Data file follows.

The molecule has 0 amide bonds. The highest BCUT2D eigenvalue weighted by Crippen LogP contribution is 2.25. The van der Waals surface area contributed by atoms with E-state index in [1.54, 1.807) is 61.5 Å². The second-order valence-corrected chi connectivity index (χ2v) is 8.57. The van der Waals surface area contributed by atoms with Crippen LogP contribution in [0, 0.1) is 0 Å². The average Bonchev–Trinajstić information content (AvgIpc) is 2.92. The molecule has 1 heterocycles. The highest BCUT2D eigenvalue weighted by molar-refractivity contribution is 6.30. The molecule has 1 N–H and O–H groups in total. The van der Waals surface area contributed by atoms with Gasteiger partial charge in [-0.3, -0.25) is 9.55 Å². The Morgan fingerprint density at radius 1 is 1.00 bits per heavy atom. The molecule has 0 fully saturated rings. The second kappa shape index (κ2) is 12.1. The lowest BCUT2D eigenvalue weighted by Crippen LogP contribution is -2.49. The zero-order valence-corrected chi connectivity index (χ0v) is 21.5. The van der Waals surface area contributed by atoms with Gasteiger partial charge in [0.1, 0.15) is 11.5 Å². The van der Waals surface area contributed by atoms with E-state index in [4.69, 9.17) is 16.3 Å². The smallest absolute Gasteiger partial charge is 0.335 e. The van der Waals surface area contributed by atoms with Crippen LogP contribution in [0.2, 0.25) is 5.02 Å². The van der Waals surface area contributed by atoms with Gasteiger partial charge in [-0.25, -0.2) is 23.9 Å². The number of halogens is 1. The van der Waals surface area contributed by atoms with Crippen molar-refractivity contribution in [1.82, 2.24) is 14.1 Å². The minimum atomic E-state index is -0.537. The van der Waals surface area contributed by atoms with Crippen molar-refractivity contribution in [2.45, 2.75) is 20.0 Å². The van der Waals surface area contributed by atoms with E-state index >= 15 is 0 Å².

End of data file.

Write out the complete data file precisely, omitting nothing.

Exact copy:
The molecule has 0 amide bonds. The highest BCUT2D eigenvalue weighted by Crippen LogP contribution is 2.25. The van der Waals surface area contributed by atoms with E-state index in [1.54, 1.807) is 61.5 Å². The second-order valence-corrected chi connectivity index (χ2v) is 8.57. The van der Waals surface area contributed by atoms with Crippen LogP contribution in [0, 0.1) is 0 Å². The average Bonchev–Trinajstić information content (AvgIpc) is 2.92. The molecule has 1 heterocycles. The highest BCUT2D eigenvalue weighted by molar-refractivity contribution is 6.30. The molecule has 1 N–H and O–H groups in total. The van der Waals surface area contributed by atoms with Gasteiger partial charge in [-0.3, -0.25) is 9.55 Å². The Morgan fingerprint density at radius 1 is 1.00 bits per heavy atom. The molecule has 0 fully saturated rings. The second kappa shape index (κ2) is 12.1. The lowest BCUT2D eigenvalue weighted by Crippen LogP contribution is -2.49. The zero-order valence-corrected chi connectivity index (χ0v) is 21.5. The van der Waals surface area contributed by atoms with Gasteiger partial charge in [0.1, 0.15) is 11.5 Å². The van der Waals surface area contributed by atoms with E-state index in [4.69, 9.17) is 16.3 Å². The smallest absolute Gasteiger partial charge is 0.335 e. The van der Waals surface area contributed by atoms with Crippen LogP contribution in [0.2, 0.25) is 5.02 Å². The van der Waals surface area contributed by atoms with Gasteiger partial charge in [-0.25, -0.2) is 23.9 Å². The number of halogens is 1. The van der Waals surface area contributed by atoms with Crippen molar-refractivity contribution in [1.82, 2.24) is 14.1 Å². The minimum atomic E-state index is -0.537. The van der Waals surface area contributed by atoms with Crippen molar-refractivity contribution in [2.45, 2.75) is 20.0 Å². The van der Waals surface area contributed by atoms with E-state index >= 15 is 0 Å².